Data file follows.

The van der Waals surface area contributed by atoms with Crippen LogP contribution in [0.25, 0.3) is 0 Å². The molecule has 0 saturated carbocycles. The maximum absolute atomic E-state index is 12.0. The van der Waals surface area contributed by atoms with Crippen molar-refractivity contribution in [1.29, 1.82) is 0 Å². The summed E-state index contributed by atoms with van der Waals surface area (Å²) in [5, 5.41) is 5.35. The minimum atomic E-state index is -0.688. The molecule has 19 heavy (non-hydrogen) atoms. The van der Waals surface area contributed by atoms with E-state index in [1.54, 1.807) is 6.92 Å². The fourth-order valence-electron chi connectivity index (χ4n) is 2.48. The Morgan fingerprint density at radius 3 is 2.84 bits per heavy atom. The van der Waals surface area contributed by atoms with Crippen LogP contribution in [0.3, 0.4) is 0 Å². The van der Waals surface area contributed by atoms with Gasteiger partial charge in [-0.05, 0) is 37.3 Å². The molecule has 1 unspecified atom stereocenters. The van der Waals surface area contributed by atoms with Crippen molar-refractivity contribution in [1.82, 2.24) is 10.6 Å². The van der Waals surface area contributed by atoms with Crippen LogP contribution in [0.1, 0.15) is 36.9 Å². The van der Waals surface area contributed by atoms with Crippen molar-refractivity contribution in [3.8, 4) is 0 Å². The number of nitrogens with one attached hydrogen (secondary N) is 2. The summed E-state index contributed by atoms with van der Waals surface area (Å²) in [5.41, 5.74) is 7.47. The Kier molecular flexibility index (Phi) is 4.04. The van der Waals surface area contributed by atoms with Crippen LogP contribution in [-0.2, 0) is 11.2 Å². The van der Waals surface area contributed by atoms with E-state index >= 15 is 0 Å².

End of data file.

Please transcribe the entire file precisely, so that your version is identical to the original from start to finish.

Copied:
The van der Waals surface area contributed by atoms with Crippen LogP contribution in [0.25, 0.3) is 0 Å². The molecule has 0 saturated carbocycles. The maximum absolute atomic E-state index is 12.0. The van der Waals surface area contributed by atoms with Crippen molar-refractivity contribution in [1.29, 1.82) is 0 Å². The summed E-state index contributed by atoms with van der Waals surface area (Å²) in [5, 5.41) is 5.35. The minimum atomic E-state index is -0.688. The molecule has 19 heavy (non-hydrogen) atoms. The van der Waals surface area contributed by atoms with E-state index in [1.54, 1.807) is 6.92 Å². The fourth-order valence-electron chi connectivity index (χ4n) is 2.48. The Morgan fingerprint density at radius 3 is 2.84 bits per heavy atom. The van der Waals surface area contributed by atoms with Crippen LogP contribution in [0.3, 0.4) is 0 Å². The van der Waals surface area contributed by atoms with Gasteiger partial charge in [-0.05, 0) is 37.3 Å². The molecule has 1 unspecified atom stereocenters. The van der Waals surface area contributed by atoms with Crippen molar-refractivity contribution in [1.82, 2.24) is 10.6 Å². The van der Waals surface area contributed by atoms with Crippen LogP contribution in [0.1, 0.15) is 36.9 Å². The van der Waals surface area contributed by atoms with Crippen molar-refractivity contribution in [3.8, 4) is 0 Å². The number of nitrogens with one attached hydrogen (secondary N) is 2. The summed E-state index contributed by atoms with van der Waals surface area (Å²) in [5.41, 5.74) is 7.47. The Kier molecular flexibility index (Phi) is 4.04. The van der Waals surface area contributed by atoms with Crippen LogP contribution in [-0.2, 0) is 11.2 Å². The van der Waals surface area contributed by atoms with E-state index >= 15 is 0 Å².